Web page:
Getting to Know your AC Drain Pipes
Your home’s AC unit does more than just cool the air—that’s why it’s called an air conditioner. Conditioning or cleaning the air is more involved than simply replacing warm air with cool air. Dehumidifying the air is just as important, if not more so here in south Florida. Damp air feels warmer and takes more energy to cool, in addition to potentially causing mildew or mold growth within your home. But, where does all that moisture pulled out of the air go? Usually, the condensate drain pipe empties the water outside or even into the sewer system.
Florida: Humidity Epicenter
In drier climates with low humidity, typically about 5 gallons of water a day are drained. But, here along the Treasure Coast where it’s fairly humid year round, as much as 20 gallons a day can be drained!
Most AC units have both primary and secondary condensate drain lines. If and when there is a clog in the primary drain line, the collector pan overflows and the back-up line drains the water to an obvious location to warn homeowners that there’s a clog. Usually, the lines are clogged due to a buildup of algae. Because the drain line isn’t consistently draining, algae grow where the moisture stays behind and clings to the inside of the line, ultimately causing a backup or a clog.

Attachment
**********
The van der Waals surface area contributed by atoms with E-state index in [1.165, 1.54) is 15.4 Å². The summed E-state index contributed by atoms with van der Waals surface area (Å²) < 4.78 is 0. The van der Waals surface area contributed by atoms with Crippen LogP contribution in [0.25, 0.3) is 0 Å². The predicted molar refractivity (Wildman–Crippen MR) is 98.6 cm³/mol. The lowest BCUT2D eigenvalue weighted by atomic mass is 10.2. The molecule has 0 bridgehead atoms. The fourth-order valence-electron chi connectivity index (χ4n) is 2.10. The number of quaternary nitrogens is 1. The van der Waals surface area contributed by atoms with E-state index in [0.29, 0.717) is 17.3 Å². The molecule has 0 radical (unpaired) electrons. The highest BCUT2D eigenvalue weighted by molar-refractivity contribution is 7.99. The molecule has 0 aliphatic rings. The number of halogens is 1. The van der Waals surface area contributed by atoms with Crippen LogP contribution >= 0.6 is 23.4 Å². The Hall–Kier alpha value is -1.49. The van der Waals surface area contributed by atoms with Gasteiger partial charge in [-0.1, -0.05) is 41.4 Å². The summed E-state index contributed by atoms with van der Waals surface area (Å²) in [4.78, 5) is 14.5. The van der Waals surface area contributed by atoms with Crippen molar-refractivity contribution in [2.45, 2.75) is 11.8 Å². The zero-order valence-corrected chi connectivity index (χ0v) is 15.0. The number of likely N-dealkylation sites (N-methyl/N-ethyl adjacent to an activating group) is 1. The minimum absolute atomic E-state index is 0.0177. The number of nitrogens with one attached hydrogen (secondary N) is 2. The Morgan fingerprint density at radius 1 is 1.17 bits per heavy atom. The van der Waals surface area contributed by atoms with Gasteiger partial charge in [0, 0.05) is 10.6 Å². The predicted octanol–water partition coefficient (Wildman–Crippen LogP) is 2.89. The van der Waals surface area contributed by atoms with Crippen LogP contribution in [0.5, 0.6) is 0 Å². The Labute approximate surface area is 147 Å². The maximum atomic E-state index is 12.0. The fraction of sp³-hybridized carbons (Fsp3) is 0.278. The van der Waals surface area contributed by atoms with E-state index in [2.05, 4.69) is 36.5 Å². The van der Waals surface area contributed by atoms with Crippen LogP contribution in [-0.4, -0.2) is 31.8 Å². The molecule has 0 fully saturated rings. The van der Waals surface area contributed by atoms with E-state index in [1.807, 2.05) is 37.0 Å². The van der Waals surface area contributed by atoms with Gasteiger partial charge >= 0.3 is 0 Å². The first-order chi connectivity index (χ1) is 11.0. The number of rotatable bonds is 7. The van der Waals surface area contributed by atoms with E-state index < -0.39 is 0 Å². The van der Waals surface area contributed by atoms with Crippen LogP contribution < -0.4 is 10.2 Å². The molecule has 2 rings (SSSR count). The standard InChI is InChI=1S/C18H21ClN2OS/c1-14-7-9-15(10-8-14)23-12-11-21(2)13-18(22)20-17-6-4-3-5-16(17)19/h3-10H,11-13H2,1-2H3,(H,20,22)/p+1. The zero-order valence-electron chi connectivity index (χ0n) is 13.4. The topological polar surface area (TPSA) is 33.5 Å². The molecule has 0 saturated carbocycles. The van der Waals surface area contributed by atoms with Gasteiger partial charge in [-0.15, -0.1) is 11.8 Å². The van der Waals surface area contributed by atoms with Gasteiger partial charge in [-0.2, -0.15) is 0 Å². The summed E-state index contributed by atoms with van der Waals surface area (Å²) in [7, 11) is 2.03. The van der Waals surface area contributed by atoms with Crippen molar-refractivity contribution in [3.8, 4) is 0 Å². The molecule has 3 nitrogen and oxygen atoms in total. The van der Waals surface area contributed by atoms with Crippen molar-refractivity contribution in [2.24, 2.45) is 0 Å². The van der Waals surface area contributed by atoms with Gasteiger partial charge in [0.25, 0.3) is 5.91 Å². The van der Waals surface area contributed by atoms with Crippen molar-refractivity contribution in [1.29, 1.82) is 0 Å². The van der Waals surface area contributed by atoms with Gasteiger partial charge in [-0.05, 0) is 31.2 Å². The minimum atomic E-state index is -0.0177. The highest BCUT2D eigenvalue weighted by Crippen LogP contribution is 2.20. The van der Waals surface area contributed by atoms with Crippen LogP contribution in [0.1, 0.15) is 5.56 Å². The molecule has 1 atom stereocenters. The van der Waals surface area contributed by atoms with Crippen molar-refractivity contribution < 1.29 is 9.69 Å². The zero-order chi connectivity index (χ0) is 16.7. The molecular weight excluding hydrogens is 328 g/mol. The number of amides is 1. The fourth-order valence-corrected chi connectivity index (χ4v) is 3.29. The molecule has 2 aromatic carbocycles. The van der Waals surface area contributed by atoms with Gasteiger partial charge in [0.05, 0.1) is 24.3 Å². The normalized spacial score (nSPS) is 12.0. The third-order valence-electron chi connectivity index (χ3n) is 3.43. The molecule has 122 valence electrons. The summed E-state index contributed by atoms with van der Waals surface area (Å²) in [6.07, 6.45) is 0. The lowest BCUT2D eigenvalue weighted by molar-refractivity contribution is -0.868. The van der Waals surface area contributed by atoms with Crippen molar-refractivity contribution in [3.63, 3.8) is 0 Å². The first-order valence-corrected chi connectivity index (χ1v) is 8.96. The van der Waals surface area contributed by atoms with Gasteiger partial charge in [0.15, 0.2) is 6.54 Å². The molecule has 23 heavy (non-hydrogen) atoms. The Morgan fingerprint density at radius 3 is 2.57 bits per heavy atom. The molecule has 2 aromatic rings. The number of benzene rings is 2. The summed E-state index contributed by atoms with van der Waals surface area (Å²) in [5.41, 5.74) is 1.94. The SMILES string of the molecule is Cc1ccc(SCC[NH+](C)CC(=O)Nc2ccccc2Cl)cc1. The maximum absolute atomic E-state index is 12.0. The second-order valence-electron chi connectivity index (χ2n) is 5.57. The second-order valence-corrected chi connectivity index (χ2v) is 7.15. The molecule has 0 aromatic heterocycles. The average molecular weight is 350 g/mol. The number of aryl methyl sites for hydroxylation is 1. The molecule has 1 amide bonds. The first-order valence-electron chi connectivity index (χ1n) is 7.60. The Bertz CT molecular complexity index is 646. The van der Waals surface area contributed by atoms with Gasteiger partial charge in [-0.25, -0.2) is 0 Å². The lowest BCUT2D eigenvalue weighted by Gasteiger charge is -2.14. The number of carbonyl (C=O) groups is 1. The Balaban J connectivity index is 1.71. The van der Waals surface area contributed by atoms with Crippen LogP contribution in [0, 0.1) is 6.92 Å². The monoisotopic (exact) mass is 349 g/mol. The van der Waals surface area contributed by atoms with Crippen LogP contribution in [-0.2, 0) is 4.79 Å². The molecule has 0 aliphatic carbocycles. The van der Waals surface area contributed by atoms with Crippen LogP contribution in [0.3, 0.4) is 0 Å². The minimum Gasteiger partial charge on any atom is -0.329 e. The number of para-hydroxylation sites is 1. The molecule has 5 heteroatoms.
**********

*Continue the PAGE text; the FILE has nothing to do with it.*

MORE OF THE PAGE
It’s important to keep both lines clog-free to guarantee against overflow and potential property damage, typically in the form of water damage to the floors, ceiling, or walls. If you need your pipes checked for algae buildup or flushed out and sanitized out after you’ve noticed a leak, American Air Cares has skilled technicians able to handle your system’s needs.